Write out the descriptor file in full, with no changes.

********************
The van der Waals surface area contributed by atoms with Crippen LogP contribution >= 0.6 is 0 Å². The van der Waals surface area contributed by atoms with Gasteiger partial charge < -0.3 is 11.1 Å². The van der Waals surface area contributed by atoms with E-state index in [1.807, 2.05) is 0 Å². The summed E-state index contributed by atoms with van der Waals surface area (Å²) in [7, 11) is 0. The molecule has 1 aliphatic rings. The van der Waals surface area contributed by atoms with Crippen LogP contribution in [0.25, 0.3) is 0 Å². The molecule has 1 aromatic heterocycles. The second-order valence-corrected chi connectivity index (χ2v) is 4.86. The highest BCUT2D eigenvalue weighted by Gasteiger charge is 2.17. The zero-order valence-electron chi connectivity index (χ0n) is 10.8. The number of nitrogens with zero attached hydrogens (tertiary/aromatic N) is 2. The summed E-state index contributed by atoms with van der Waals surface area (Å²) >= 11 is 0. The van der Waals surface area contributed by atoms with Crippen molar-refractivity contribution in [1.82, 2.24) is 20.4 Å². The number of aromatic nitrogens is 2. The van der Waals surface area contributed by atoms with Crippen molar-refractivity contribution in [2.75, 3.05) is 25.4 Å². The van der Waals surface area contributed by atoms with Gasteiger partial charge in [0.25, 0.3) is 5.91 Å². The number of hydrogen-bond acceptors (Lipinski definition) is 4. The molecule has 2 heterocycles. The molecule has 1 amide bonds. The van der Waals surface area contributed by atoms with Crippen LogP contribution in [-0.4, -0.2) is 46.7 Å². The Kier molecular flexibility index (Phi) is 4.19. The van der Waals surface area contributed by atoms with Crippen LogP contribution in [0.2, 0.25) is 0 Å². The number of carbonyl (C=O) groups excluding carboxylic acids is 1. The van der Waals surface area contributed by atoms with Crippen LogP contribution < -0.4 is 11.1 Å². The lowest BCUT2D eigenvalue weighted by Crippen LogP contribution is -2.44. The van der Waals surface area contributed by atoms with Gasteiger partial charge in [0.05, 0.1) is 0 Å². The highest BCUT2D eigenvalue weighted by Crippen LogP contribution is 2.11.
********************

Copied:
The van der Waals surface area contributed by atoms with Crippen LogP contribution >= 0.6 is 0 Å². The van der Waals surface area contributed by atoms with Gasteiger partial charge < -0.3 is 11.1 Å². The van der Waals surface area contributed by atoms with E-state index in [1.807, 2.05) is 0 Å². The summed E-state index contributed by atoms with van der Waals surface area (Å²) in [7, 11) is 0. The molecule has 1 aliphatic rings. The van der Waals surface area contributed by atoms with Crippen LogP contribution in [0.25, 0.3) is 0 Å². The molecule has 1 aromatic heterocycles. The second-order valence-corrected chi connectivity index (χ2v) is 4.86. The highest BCUT2D eigenvalue weighted by Gasteiger charge is 2.17. The zero-order valence-electron chi connectivity index (χ0n) is 10.8. The number of nitrogens with zero attached hydrogens (tertiary/aromatic N) is 2. The summed E-state index contributed by atoms with van der Waals surface area (Å²) >= 11 is 0. The van der Waals surface area contributed by atoms with Crippen molar-refractivity contribution in [1.82, 2.24) is 20.4 Å². The number of aromatic nitrogens is 2. The van der Waals surface area contributed by atoms with Crippen molar-refractivity contribution in [2.75, 3.05) is 25.4 Å². The van der Waals surface area contributed by atoms with Gasteiger partial charge in [0.25, 0.3) is 5.91 Å². The number of hydrogen-bond acceptors (Lipinski definition) is 4. The molecule has 2 heterocycles. The molecule has 1 amide bonds. The van der Waals surface area contributed by atoms with Crippen LogP contribution in [-0.4, -0.2) is 46.7 Å². The Kier molecular flexibility index (Phi) is 4.19. The van der Waals surface area contributed by atoms with Crippen LogP contribution in [0.2, 0.25) is 0 Å². The number of carbonyl (C=O) groups excluding carboxylic acids is 1. The van der Waals surface area contributed by atoms with Crippen LogP contribution < -0.4 is 11.1 Å². The lowest BCUT2D eigenvalue weighted by Crippen LogP contribution is -2.44. The van der Waals surface area contributed by atoms with Gasteiger partial charge in [0.05, 0.1) is 0 Å². The highest BCUT2D eigenvalue weighted by Crippen LogP contribution is 2.11.